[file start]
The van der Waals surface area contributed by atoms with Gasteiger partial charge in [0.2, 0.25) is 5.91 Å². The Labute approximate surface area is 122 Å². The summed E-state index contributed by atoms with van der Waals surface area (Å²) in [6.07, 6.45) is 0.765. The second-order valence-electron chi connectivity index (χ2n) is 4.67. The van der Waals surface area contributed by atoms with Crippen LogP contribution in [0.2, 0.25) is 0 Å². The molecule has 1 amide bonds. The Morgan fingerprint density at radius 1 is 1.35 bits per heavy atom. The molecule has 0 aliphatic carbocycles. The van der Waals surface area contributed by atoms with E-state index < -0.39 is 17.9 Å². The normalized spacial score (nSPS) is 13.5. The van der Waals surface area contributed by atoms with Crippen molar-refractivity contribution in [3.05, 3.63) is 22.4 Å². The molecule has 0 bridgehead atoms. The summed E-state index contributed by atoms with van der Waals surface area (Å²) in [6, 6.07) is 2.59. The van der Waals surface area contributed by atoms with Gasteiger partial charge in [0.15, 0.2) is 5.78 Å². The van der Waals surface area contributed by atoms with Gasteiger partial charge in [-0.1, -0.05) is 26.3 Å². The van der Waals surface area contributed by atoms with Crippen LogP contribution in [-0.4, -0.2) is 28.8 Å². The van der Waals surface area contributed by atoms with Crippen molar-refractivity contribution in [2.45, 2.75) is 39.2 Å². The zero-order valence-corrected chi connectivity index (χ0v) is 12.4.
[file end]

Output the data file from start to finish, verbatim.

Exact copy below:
The van der Waals surface area contributed by atoms with Gasteiger partial charge in [0.2, 0.25) is 5.91 Å². The Labute approximate surface area is 122 Å². The summed E-state index contributed by atoms with van der Waals surface area (Å²) in [6.07, 6.45) is 0.765. The second-order valence-electron chi connectivity index (χ2n) is 4.67. The van der Waals surface area contributed by atoms with Crippen LogP contribution in [0.2, 0.25) is 0 Å². The molecule has 1 amide bonds. The Morgan fingerprint density at radius 1 is 1.35 bits per heavy atom. The molecule has 0 aliphatic carbocycles. The van der Waals surface area contributed by atoms with E-state index < -0.39 is 17.9 Å². The normalized spacial score (nSPS) is 13.5. The van der Waals surface area contributed by atoms with Crippen molar-refractivity contribution in [3.05, 3.63) is 22.4 Å². The molecule has 0 bridgehead atoms. The summed E-state index contributed by atoms with van der Waals surface area (Å²) in [6, 6.07) is 2.59. The van der Waals surface area contributed by atoms with Gasteiger partial charge in [0.15, 0.2) is 5.78 Å². The van der Waals surface area contributed by atoms with Gasteiger partial charge in [-0.1, -0.05) is 26.3 Å². The van der Waals surface area contributed by atoms with Crippen LogP contribution in [-0.4, -0.2) is 28.8 Å². The van der Waals surface area contributed by atoms with Crippen molar-refractivity contribution in [2.45, 2.75) is 39.2 Å². The zero-order valence-corrected chi connectivity index (χ0v) is 12.4.